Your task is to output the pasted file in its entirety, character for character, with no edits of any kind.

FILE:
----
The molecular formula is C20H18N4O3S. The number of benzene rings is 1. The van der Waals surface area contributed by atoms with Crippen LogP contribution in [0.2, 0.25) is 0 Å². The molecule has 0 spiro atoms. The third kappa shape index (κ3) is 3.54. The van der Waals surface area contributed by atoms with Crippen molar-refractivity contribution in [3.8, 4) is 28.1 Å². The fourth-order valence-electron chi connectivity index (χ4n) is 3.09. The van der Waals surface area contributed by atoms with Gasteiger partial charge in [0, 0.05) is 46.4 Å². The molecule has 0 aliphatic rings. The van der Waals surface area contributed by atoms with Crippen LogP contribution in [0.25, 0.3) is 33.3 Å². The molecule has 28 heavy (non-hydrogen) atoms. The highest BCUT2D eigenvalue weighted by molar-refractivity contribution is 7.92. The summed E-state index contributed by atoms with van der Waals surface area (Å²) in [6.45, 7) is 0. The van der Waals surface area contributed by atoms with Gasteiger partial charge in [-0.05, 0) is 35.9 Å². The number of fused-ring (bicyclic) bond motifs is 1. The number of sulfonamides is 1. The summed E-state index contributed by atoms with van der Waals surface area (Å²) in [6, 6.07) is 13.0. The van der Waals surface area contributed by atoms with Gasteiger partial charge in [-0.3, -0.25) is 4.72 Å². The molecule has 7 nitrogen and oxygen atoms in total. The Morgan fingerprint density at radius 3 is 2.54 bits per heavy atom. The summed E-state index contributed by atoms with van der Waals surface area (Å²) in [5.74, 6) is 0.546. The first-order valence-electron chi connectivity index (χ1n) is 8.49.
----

The molecular formula is C20H18N4O3S. The number of benzene rings is 1. The van der Waals surface area contributed by atoms with Crippen LogP contribution in [0.2, 0.25) is 0 Å². The molecule has 0 spiro atoms. The third kappa shape index (κ3) is 3.54. The van der Waals surface area contributed by atoms with Crippen molar-refractivity contribution in [3.8, 4) is 28.1 Å². The fourth-order valence-electron chi connectivity index (χ4n) is 3.09. The van der Waals surface area contributed by atoms with Gasteiger partial charge in [0, 0.05) is 46.4 Å². The molecule has 0 aliphatic rings. The van der Waals surface area contributed by atoms with Crippen LogP contribution in [0.25, 0.3) is 33.3 Å². The molecule has 28 heavy (non-hydrogen) atoms. The highest BCUT2D eigenvalue weighted by molar-refractivity contribution is 7.92. The summed E-state index contributed by atoms with van der Waals surface area (Å²) in [6.45, 7) is 0. The van der Waals surface area contributed by atoms with Gasteiger partial charge in [-0.05, 0) is 35.9 Å². The number of fused-ring (bicyclic) bond motifs is 1. The number of sulfonamides is 1. The summed E-state index contributed by atoms with van der Waals surface area (Å²) in [6, 6.07) is 13.0. The van der Waals surface area contributed by atoms with Gasteiger partial charge in [-0.3, -0.25) is 4.72 Å². The molecule has 7 nitrogen and oxygen atoms in total. The Morgan fingerprint density at radius 3 is 2.54 bits per heavy atom. The summed E-state index contributed by atoms with van der Waals surface area (Å²) in [5.74, 6) is 0.546. The first-order valence-electron chi connectivity index (χ1n) is 8.49.